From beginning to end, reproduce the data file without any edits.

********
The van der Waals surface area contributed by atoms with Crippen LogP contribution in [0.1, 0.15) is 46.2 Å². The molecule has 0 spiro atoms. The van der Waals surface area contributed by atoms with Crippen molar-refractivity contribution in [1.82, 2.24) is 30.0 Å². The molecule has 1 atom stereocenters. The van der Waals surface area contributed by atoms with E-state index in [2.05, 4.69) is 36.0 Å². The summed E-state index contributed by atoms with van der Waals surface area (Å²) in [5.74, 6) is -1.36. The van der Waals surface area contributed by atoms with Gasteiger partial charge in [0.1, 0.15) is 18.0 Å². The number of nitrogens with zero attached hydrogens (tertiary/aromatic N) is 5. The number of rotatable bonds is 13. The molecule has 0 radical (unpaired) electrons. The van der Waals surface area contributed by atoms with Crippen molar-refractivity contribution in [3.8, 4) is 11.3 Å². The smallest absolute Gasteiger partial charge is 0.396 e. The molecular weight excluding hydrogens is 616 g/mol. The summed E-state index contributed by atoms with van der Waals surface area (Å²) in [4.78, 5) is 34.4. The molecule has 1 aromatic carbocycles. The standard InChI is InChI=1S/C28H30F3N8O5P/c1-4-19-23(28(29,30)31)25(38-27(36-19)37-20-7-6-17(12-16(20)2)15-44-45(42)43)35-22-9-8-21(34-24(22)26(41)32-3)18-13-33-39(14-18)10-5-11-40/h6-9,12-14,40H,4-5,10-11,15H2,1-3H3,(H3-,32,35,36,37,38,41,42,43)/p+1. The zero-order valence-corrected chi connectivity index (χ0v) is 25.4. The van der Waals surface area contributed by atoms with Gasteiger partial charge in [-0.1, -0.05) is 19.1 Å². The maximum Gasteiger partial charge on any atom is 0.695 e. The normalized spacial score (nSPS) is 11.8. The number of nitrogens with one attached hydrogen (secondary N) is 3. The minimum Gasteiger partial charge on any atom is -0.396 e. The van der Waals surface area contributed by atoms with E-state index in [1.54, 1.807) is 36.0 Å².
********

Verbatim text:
The van der Waals surface area contributed by atoms with Crippen LogP contribution in [0.1, 0.15) is 46.2 Å². The molecule has 0 spiro atoms. The van der Waals surface area contributed by atoms with Crippen molar-refractivity contribution in [1.82, 2.24) is 30.0 Å². The molecule has 1 atom stereocenters. The van der Waals surface area contributed by atoms with E-state index in [2.05, 4.69) is 36.0 Å². The summed E-state index contributed by atoms with van der Waals surface area (Å²) in [5.74, 6) is -1.36. The van der Waals surface area contributed by atoms with Gasteiger partial charge in [0.1, 0.15) is 18.0 Å². The number of nitrogens with zero attached hydrogens (tertiary/aromatic N) is 5. The number of rotatable bonds is 13. The molecule has 0 radical (unpaired) electrons. The van der Waals surface area contributed by atoms with Crippen molar-refractivity contribution in [3.8, 4) is 11.3 Å². The smallest absolute Gasteiger partial charge is 0.396 e. The molecular weight excluding hydrogens is 616 g/mol. The summed E-state index contributed by atoms with van der Waals surface area (Å²) in [4.78, 5) is 34.4. The molecule has 1 aromatic carbocycles. The standard InChI is InChI=1S/C28H30F3N8O5P/c1-4-19-23(28(29,30)31)25(38-27(36-19)37-20-7-6-17(12-16(20)2)15-44-45(42)43)35-22-9-8-21(34-24(22)26(41)32-3)18-13-33-39(14-18)10-5-11-40/h6-9,12-14,40H,4-5,10-11,15H2,1-3H3,(H3-,32,35,36,37,38,41,42,43)/p+1. The zero-order valence-corrected chi connectivity index (χ0v) is 25.4. The van der Waals surface area contributed by atoms with Gasteiger partial charge in [-0.1, -0.05) is 19.1 Å². The maximum Gasteiger partial charge on any atom is 0.695 e. The normalized spacial score (nSPS) is 11.8. The number of nitrogens with one attached hydrogen (secondary N) is 3. The minimum Gasteiger partial charge on any atom is -0.396 e. The van der Waals surface area contributed by atoms with E-state index in [1.54, 1.807) is 36.0 Å².